The only equipment you must have to make candy
In the same way people complain about baking being more regimented and exacting than cooking, candy making takes anal retentiveness to a whole other level. Not that it can’t be relaxing or easy, but candy making requires more patience and focus than baking. And while certain pans and stirring tools will help you out, the only essential equipment you need for making candy is a reliable candy thermometer.
Because I use a candy thermometer often — whether it’s for making candy, jam or using it as a deep-fry thermometer, a use it’s also labeled for — I keep about four thermometers on hand because many of them, in my experience, can malfunction when used too many times. You don’t have to have that many, but it’s best to have at least one backup.
Two easy recipes for candy bars show that making your own candy — just in time for Halloween and the holdiays — is a cooking project you’re ready for.
And don’t think you can just use a meat thermometer or instant-read thermometer for making candy. You want what’s called a paddle-style thermometer that’s built to attach itself upright to the side of a pan, with its mercury bulb positioned as close as possible to the base of your pan. There are also dial-style thermometers and glass tube thermometers, but I prefer the stick-style because they stay more flush with the pan and the numbers are easier to read.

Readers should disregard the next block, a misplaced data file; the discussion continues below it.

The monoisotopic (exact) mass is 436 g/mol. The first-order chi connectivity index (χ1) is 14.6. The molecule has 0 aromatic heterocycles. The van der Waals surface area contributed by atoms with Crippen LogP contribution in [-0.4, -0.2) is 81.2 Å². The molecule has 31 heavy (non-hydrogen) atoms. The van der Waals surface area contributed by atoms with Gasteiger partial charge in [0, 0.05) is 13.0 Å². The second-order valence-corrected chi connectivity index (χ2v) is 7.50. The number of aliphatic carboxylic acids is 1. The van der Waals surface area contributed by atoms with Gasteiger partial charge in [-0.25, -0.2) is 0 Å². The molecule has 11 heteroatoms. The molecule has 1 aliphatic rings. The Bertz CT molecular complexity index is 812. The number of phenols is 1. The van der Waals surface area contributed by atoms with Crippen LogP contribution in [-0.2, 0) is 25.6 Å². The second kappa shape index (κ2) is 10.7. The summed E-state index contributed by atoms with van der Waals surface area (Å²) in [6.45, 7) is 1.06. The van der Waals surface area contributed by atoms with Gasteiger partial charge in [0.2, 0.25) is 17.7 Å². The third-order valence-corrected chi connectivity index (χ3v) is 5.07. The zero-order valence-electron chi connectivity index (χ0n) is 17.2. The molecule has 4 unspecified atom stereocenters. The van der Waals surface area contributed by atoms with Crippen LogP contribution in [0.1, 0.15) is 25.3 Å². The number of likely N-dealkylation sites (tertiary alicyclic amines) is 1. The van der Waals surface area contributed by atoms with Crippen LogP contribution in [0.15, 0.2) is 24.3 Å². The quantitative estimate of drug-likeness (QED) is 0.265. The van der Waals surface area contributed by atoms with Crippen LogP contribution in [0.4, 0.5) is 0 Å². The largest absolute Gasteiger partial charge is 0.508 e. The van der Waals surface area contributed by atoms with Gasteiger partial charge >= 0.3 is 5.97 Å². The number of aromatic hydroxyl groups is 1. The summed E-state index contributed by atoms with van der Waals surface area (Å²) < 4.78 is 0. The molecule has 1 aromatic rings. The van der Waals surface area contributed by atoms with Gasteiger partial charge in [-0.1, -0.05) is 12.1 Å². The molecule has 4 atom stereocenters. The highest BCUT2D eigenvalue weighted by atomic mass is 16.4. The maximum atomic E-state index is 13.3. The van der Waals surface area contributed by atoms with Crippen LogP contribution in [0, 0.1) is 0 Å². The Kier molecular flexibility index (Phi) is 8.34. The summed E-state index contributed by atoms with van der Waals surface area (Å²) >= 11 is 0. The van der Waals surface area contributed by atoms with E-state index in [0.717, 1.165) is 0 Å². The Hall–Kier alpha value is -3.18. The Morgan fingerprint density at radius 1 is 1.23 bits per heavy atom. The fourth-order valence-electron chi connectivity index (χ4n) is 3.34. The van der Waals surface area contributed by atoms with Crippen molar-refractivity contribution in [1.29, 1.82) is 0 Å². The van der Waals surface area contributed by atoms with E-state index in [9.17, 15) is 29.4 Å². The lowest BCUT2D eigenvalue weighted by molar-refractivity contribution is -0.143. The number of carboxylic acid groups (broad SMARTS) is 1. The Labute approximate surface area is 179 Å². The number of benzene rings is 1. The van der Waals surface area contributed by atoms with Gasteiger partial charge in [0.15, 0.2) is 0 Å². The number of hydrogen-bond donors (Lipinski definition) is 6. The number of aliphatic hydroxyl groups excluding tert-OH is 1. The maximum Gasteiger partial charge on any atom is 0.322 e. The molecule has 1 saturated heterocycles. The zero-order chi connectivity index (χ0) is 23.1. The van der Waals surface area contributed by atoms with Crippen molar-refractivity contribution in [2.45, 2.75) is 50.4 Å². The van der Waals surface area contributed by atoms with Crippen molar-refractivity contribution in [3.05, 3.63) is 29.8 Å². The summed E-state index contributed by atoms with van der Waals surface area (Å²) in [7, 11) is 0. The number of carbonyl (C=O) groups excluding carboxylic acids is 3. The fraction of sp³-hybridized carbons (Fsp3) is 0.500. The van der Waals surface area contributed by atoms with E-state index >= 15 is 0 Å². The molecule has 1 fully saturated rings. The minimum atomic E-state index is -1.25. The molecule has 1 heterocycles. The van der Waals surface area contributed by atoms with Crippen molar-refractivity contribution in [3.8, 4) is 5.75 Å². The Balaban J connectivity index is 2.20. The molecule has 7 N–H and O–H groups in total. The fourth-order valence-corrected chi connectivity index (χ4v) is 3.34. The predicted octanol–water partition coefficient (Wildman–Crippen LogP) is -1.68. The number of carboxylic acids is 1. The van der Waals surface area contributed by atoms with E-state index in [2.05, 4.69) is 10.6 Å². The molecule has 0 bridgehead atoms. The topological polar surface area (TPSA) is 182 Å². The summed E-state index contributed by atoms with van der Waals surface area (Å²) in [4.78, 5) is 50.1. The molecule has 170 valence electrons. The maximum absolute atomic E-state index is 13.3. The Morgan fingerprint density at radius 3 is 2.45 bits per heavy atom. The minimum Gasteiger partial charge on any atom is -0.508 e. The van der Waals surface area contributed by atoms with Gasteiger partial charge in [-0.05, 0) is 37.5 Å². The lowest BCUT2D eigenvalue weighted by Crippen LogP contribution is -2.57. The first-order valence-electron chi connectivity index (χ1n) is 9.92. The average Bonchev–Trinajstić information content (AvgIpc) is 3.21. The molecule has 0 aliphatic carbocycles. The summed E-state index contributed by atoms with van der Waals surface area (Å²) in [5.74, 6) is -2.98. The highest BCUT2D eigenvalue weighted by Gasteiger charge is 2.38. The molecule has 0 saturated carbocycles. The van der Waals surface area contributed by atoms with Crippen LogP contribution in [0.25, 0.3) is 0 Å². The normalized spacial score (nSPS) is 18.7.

Once you’ve made your candy, however, there is one other piece of equipment that comes in handy if you need to coat it in chocolate, caramel or another syrup. Often sold in “dipping tool sets,” three-prong wire forks are ideal for lifting candy from chocolate. Can you use a regular dinner fork for this? Sure, but the super-thin wires of the dipping fork allow for more efficient draining of the coating, are more lightweight and allow for easier transfer of the candy to the surface on which it will set. If you’re making truffles or other round candies, pick up a hoop dipping tool too, which will make it easier to handle them.
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